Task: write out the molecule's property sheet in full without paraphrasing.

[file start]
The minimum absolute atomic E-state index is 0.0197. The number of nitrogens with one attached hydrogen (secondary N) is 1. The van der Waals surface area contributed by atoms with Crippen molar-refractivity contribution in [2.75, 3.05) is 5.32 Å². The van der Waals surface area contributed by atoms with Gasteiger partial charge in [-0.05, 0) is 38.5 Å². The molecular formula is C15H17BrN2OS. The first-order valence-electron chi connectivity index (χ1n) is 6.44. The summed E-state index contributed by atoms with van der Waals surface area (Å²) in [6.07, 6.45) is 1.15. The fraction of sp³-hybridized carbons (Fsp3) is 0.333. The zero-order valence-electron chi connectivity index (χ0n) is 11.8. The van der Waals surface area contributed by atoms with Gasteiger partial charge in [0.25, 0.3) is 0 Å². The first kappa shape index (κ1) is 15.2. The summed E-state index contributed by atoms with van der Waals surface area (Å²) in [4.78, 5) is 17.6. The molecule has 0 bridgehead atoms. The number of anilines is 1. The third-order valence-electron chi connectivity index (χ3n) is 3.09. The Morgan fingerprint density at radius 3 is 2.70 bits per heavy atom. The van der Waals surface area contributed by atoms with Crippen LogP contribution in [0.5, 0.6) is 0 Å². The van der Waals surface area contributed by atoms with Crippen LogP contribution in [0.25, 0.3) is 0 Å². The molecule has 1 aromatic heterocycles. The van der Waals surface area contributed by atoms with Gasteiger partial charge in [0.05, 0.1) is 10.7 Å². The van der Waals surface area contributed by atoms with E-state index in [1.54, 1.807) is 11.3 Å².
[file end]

The minimum absolute atomic E-state index is 0.0197. The number of nitrogens with one attached hydrogen (secondary N) is 1. The van der Waals surface area contributed by atoms with Crippen molar-refractivity contribution in [2.75, 3.05) is 5.32 Å². The van der Waals surface area contributed by atoms with Gasteiger partial charge in [-0.05, 0) is 38.5 Å². The molecular formula is C15H17BrN2OS. The first-order valence-electron chi connectivity index (χ1n) is 6.44. The summed E-state index contributed by atoms with van der Waals surface area (Å²) in [6.07, 6.45) is 1.15. The fraction of sp³-hybridized carbons (Fsp3) is 0.333. The zero-order valence-electron chi connectivity index (χ0n) is 11.8. The van der Waals surface area contributed by atoms with Gasteiger partial charge in [0.25, 0.3) is 0 Å². The first kappa shape index (κ1) is 15.2. The summed E-state index contributed by atoms with van der Waals surface area (Å²) in [4.78, 5) is 17.6. The molecule has 0 bridgehead atoms. The number of anilines is 1. The third-order valence-electron chi connectivity index (χ3n) is 3.09. The Morgan fingerprint density at radius 3 is 2.70 bits per heavy atom. The van der Waals surface area contributed by atoms with Crippen LogP contribution in [0.5, 0.6) is 0 Å². The van der Waals surface area contributed by atoms with Crippen LogP contribution in [0.25, 0.3) is 0 Å². The molecule has 1 aromatic heterocycles. The van der Waals surface area contributed by atoms with Gasteiger partial charge in [0.05, 0.1) is 10.7 Å². The van der Waals surface area contributed by atoms with E-state index in [1.54, 1.807) is 11.3 Å².